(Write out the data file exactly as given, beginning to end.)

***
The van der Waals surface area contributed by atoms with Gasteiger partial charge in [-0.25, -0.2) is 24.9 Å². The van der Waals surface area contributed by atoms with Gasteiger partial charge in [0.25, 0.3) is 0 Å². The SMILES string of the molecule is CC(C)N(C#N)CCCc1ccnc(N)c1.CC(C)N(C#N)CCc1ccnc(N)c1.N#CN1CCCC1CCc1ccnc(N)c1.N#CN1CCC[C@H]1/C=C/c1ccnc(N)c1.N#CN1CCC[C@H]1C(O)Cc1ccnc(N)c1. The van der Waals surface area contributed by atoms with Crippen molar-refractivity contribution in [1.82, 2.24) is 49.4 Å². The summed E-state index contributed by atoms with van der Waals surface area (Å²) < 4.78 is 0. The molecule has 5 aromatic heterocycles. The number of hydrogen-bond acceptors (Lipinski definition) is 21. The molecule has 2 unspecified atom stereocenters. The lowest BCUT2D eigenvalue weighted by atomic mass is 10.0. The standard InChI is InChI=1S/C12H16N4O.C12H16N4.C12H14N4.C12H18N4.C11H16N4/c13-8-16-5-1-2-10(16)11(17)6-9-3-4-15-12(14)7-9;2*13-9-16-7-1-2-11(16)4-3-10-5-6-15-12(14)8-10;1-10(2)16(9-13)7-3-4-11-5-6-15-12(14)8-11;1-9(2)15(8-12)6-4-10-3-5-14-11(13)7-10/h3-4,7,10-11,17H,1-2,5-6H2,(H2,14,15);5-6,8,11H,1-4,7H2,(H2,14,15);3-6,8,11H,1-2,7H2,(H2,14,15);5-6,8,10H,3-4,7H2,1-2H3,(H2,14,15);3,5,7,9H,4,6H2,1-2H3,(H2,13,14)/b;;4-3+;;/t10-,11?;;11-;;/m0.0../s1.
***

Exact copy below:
The van der Waals surface area contributed by atoms with Gasteiger partial charge in [-0.25, -0.2) is 24.9 Å². The van der Waals surface area contributed by atoms with Gasteiger partial charge in [0.25, 0.3) is 0 Å². The SMILES string of the molecule is CC(C)N(C#N)CCCc1ccnc(N)c1.CC(C)N(C#N)CCc1ccnc(N)c1.N#CN1CCCC1CCc1ccnc(N)c1.N#CN1CCC[C@H]1/C=C/c1ccnc(N)c1.N#CN1CCC[C@H]1C(O)Cc1ccnc(N)c1. The van der Waals surface area contributed by atoms with Crippen molar-refractivity contribution in [1.82, 2.24) is 49.4 Å². The summed E-state index contributed by atoms with van der Waals surface area (Å²) < 4.78 is 0. The molecule has 5 aromatic heterocycles. The number of hydrogen-bond acceptors (Lipinski definition) is 21. The molecule has 2 unspecified atom stereocenters. The lowest BCUT2D eigenvalue weighted by atomic mass is 10.0. The standard InChI is InChI=1S/C12H16N4O.C12H16N4.C12H14N4.C12H18N4.C11H16N4/c13-8-16-5-1-2-10(16)11(17)6-9-3-4-15-12(14)7-9;2*13-9-16-7-1-2-11(16)4-3-10-5-6-15-12(14)8-10;1-10(2)16(9-13)7-3-4-11-5-6-15-12(14)8-11;1-9(2)15(8-12)6-4-10-3-5-14-11(13)7-10/h3-4,7,10-11,17H,1-2,5-6H2,(H2,14,15);5-6,8,11H,1-4,7H2,(H2,14,15);3-6,8,11H,1-2,7H2,(H2,14,15);5-6,8,10H,3-4,7H2,1-2H3,(H2,14,15);3,5,7,9H,4,6H2,1-2H3,(H2,13,14)/b;;4-3+;;/t10-,11?;;11-;;/m0.0../s1.